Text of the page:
An Experimental Drug Was Helping A Girl With Dravet Syndrome. Will She Lose Access After the Trial?

According to a recent story from CityNews Toronto, Alara Ozkose’s Dravet syndrome was preventing her from being able to live a life that was even close to normal. She was constantly plagued by multiple seizures on a daily basis, and they could happen at any time. As a result, she was at risk of falling and severely injuring herself if she had a seizure in a public place. Dravet syndrome is a type of epilepsy that is characterized by frequent seizures that can easily be triggered by fevers or hot temperatures. These seizures are often accompanied by other symptoms such as behavioral problems, cognitive impairment, and problems sleeping. Click here to learn more about Dravet syndrome.
Alara’s situation was dramatically improve when she registered for a clinical trial that is testing the effects of cannabidiol (CBD) on Dravet syndrome. CBD is a substance derived from the cannabis plant. Although, the high strength CBD oil used in the trial has some side effects, such as drowsiness and weight gain, the treatment was able to bring her seizures to a complete halt. The severity and frequency of seizures get progressively worse over time with Dravet syndrome, and Alara was having nearly a hundred a day before she began to start the trial.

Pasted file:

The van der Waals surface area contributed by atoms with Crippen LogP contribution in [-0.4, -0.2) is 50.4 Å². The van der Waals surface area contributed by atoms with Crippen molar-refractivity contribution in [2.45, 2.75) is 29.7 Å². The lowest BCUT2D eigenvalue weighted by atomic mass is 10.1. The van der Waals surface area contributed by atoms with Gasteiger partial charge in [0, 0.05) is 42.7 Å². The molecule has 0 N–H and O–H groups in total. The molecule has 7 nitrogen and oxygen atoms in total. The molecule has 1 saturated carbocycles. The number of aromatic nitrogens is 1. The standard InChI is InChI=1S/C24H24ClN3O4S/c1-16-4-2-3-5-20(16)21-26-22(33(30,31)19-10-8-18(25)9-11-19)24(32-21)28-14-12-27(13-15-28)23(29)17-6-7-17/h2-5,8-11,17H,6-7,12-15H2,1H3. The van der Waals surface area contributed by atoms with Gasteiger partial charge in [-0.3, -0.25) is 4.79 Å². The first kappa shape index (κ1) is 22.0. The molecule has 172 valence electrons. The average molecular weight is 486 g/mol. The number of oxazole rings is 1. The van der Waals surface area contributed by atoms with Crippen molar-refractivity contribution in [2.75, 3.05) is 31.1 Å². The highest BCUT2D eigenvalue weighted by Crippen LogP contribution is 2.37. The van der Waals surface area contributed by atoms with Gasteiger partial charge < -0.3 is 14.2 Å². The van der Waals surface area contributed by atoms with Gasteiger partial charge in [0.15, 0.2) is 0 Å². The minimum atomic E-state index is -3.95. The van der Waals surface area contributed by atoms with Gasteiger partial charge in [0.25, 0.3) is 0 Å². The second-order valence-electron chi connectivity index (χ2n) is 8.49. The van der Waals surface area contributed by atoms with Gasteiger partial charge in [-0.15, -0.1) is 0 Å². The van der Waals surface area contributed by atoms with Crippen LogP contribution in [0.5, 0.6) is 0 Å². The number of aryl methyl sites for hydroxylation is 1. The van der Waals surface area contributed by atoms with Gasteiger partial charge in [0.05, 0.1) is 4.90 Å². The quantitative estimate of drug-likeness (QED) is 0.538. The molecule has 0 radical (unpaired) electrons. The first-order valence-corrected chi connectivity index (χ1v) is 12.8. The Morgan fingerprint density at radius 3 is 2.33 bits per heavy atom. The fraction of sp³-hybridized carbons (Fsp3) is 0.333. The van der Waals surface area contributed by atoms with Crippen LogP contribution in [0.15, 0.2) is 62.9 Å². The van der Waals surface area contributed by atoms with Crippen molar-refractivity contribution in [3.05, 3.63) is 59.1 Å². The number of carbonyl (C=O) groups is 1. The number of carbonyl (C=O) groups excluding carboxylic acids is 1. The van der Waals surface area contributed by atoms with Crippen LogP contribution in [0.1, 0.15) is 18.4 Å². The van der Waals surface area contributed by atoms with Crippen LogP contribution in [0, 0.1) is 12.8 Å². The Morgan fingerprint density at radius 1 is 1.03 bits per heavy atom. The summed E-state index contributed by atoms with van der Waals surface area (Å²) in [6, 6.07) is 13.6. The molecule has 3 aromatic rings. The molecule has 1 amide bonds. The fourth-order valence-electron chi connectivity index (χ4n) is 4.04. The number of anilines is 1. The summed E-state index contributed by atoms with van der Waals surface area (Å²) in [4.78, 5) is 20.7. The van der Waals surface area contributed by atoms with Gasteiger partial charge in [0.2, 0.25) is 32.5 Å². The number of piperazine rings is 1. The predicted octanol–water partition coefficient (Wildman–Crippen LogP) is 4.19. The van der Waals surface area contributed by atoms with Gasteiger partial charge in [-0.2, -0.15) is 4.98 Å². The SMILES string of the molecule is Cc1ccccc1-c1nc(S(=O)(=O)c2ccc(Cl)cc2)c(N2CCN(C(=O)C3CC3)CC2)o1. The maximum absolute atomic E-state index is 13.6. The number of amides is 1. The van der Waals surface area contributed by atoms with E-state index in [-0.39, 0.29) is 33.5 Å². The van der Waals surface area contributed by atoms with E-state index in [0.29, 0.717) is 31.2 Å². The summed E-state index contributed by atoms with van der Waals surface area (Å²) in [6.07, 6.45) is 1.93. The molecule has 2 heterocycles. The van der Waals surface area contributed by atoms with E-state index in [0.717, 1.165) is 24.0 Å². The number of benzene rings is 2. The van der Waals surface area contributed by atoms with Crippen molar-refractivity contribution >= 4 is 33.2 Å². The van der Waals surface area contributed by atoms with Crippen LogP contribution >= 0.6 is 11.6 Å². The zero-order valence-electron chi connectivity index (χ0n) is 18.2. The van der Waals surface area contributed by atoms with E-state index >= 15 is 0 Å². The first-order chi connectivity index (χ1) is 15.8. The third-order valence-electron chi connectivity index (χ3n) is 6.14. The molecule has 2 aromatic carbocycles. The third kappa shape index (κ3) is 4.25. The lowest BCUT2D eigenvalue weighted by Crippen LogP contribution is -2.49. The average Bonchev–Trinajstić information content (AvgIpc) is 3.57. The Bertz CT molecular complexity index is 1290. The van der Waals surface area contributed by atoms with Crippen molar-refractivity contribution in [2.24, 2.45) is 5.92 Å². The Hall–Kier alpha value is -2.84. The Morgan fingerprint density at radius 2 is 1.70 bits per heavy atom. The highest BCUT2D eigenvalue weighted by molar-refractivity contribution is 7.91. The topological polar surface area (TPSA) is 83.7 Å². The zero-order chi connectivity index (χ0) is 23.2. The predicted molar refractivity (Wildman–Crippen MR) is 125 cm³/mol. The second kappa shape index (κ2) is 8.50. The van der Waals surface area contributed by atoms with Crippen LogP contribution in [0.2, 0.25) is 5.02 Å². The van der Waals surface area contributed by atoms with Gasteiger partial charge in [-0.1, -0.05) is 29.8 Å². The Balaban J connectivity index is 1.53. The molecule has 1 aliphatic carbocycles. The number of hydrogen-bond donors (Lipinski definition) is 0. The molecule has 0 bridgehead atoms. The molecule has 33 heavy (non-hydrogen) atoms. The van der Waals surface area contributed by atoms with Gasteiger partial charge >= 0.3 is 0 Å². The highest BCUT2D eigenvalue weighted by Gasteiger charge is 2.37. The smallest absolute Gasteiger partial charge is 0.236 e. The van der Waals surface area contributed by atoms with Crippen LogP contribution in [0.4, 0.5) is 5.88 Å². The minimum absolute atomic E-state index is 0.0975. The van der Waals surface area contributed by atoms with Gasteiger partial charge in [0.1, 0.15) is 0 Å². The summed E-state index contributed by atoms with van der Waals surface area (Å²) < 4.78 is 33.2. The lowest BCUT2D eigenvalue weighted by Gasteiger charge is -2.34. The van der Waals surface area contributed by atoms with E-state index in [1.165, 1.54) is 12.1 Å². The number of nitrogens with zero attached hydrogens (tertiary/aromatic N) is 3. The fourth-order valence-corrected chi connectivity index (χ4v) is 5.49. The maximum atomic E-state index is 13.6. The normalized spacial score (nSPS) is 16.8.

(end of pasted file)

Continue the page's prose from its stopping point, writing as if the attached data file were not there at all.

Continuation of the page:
Unfortunately, the trial is slated to end in a couple of months, and after the trial ends, her mother Arzu has been told that she will have to pay for the drug if she wants her daughter to continue to use it. Unfortunately, this would be prohibitively expensive for the Ozkose family, as the oil costs $1,800 per month. Arzu is convinced that the drug has saved her daughter’s life.

The manufacturer has stated that it will offer a discount for patients that responded well to the drug, but the situation highlights a significant ethical quandary for the clinical trials process: if the drug is offering potentially life saving benefit, should the drug company be legally obligated to continue supplying the drug?

The general standard is that companies will usually offer some assistance to patients if a drug works well for them in trials, but this is still left up to the company, and they can determine the extent of this assistance. Perhaps in the future more regulation will help spell out more clearly what drug companies are obligated to do so that families like the Ozkose’s do not have to worry about getting access to treatment in the future.

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